As the population ages, falls become an ever-growing cause of injury and death. That’s why a study led by a team at the University of Pittsburgh could prove very important. The team reports in JAMA Internal Medicine that a group exercise class focusing on stepping and coordination, in addition to strengthening, helped older adults increase their walking speed. Researchers have previously found that a slow gait comes with higher risk of disability, morbidity, and even early death.
The 298 people in the study were, on average, 80 years old and lived in independent living facilities and senior housing. Half took exercise classes that emphasized coordination, included stepping patterns and walking patterns, and required participants to stand for most of the class. The other half took seated classes typical of programs that older adults take to improve strength, endurance, and flexibility. After 12 weeks of twice-a-week classes, participants in the coordination class had improved their gait speed, but strength-class participants had not.
Making the Most of Evidence
I’m especially excited to share with you the first results from a project we’re piloting, in which we fund reanalyses of data from large clinical studies. The idea is that most research findings tend to give average treatment effects, but patients and doctors need more-personalized results that can take into account patients’ characteristics and preferences. Taking a closer look at large clinical data sets may be able to offer that.
We funded a team to reanalyze data from a study of 3,876 people who had insulin resistance—an impairment in blood sugar control that can lead to diabetes—and had had a stroke or ministroke. The original study found that a medicine to treat high blood sugar can reduce the risk of having another stroke or a heart attack. The questions that a team from Tufts Medical Center, Yale School of Medicine, and elsewhere asked in a reanalysis was: Do some people benefit more from these treatments? And do some people risk more harms from the treatments’ side effects?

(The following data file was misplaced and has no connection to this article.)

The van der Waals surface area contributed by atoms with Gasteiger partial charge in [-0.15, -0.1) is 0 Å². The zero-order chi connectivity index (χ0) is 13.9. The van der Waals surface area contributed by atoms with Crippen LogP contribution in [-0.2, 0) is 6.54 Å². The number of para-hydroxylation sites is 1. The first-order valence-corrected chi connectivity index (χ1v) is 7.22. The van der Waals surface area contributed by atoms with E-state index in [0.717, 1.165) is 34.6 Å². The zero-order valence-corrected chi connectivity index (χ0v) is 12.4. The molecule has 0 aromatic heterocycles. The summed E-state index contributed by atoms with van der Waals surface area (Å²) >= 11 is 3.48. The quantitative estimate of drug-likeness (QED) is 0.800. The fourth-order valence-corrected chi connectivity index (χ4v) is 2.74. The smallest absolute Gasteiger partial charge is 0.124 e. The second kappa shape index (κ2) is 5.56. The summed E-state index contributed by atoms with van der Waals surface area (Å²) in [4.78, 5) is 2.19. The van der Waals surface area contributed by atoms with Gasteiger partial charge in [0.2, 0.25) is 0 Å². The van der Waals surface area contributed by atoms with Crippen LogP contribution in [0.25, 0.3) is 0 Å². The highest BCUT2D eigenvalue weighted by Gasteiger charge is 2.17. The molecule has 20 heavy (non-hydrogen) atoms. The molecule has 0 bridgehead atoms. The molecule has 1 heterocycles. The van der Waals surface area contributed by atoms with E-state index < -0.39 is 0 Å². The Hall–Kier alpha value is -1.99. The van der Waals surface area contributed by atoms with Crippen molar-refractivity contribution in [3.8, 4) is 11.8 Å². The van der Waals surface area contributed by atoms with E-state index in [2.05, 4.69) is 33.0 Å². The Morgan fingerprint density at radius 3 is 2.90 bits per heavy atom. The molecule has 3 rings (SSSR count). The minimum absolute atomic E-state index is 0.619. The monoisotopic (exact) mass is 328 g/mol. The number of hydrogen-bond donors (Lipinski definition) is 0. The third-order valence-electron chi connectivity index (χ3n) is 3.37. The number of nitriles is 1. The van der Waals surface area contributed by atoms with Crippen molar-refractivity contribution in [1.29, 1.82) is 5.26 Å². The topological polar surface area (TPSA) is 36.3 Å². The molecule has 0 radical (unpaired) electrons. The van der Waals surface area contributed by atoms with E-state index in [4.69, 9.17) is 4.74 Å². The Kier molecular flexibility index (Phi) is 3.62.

PCORI funds research that provides evidence people need, and we also strive to get those findings into the hands of those who can use them.
The research team reports in JAMA Neurology that patients at higher risk of stroke or heart attack are likely to benefit more from the medicine than patients at lower risk. Unfortunately, they also bear a higher risk of a treatment side effect: bone fracture. Clinicians may find these results of great interest to discuss with patients in choosing treatment after a stroke.
Putting Results to Work
PCORI funds research that provides evidence people need, and we also strive to get those findings into the hands of those who can use them. Examples of this work include two new continuing education activities to help clinicians stay up-to-date on the latest research results. One activity provides information about results of a PCORI-funded study on treatments for stroke survivors. A second activity will launch shortly about two PCORI-funded studies I’ve told you about in a previous blog, shedding light on treatment trade-offs for men with localized prostate cancer. These two studies offer some clear take-home messages for men and their doctors to consider when choosing whether to undergo surgery, radiation, or active surveillance.
In addition to the continuing education activities on findings about for prostate cancer treatments, we’ve prepared the first in what will be an ongoing series of Evidence Updates on our funded studies’ results. These information sheets inform patients and clinicians about what important research results mean for their own decision making. We’re working with the American Urological Association and Men’s Health Network to get the information to patients and doctors who could use it. Ultimately, that’s our goal for the evidence our funded studies produce: informing decision making about health and health care.
We look forward to sharing more results with you in the coming months, and we hope to see you at our Annual Meeting.